“Dolly” Alice Munro


"One day we were driving around in the country not too far from where we live, and we found a road we hadn't known about." Random House, 2012 He is eighty-three and she is seventy-one: there has been some discussion of death. (There has been some discussion of

“Dolly” Alice Munro2014-03-20T19:55:37-05:00

“In Sight of the Lake” Alice Munro


For all that the rest of the stories in this collection have unpredictable endings, "In the Sight of the Lake" leads readers to a recognizable, even expected, conclusion. Random House, 2012 "A woman goes to her doctor to have a prescription renewed. But the doctor is not there.

“In Sight of the Lake” Alice Munro2014-03-20T19:55:49-05:00

“Train” Alice Munro


A common suggestion in recent books of prompts and story ideas for writers is to spend time in an airport; in 1968, when Alice Munro's first story collection was published, the suggestion would have been to hang out in a train station. Random House, 2012 Trains make arrivals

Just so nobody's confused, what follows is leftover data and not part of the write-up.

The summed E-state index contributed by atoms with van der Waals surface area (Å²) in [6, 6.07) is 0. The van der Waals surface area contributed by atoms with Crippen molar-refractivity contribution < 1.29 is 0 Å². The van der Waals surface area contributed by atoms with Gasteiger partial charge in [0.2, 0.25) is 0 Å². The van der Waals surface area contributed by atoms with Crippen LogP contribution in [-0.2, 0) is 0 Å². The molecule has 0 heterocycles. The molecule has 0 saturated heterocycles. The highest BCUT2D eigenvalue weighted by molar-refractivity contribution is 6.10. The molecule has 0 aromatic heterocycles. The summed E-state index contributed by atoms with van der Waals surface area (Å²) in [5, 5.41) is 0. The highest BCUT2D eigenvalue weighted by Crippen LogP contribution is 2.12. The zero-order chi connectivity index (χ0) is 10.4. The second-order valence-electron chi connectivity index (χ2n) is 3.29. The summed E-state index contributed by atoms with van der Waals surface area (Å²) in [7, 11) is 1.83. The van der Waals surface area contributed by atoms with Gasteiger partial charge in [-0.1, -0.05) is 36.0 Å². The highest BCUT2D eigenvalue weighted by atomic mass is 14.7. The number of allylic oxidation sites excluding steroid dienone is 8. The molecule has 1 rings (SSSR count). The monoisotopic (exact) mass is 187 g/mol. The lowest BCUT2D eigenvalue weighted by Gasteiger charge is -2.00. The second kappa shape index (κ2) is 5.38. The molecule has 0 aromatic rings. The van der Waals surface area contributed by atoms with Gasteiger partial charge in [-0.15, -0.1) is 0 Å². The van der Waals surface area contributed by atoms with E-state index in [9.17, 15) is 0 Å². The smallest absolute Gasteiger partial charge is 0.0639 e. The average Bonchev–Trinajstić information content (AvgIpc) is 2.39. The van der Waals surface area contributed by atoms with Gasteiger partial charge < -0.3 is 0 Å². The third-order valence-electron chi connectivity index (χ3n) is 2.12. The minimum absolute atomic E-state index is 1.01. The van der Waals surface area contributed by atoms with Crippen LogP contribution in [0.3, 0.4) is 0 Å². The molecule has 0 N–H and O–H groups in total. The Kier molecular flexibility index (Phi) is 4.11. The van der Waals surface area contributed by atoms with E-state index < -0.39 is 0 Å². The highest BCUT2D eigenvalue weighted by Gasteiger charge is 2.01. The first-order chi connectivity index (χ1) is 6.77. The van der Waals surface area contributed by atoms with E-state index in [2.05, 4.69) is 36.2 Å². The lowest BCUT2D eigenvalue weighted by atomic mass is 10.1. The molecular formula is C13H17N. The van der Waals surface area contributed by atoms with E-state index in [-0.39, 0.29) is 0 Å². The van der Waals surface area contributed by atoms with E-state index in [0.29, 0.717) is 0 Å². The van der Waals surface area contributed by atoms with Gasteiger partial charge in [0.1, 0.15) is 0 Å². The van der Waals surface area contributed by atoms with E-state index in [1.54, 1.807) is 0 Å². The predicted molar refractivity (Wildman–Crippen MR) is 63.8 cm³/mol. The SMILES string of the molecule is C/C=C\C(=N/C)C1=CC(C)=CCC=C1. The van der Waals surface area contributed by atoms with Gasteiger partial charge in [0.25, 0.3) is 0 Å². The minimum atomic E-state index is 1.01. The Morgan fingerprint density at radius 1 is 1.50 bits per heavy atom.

“Train” Alice Munro2014-03-20T19:56:08-05:00

“Corrie” Alice Munro


Immediately I like Corrie. When Howard Ritchie comes to dinner, he has some reservations about her. But I liked her. Random House, 2012 "She seemed both bold and childish. At first, a man might be intrigued by her, but then her forwardness, her self-satisfaction, if that was what

“Corrie” Alice Munro2014-03-20T19:56:18-05:00

“Pride” Alice Munro


Whether the tale is one of mere survival or something greater, a life in Alice Munro's hands can unfurl in a book-length collection (as does Del's life in Lives of Girls and Women and as does Rose's life in Who Do You Think You Are?) or in a handful of

“Pride” Alice Munro2014-03-20T19:56:27-05:00
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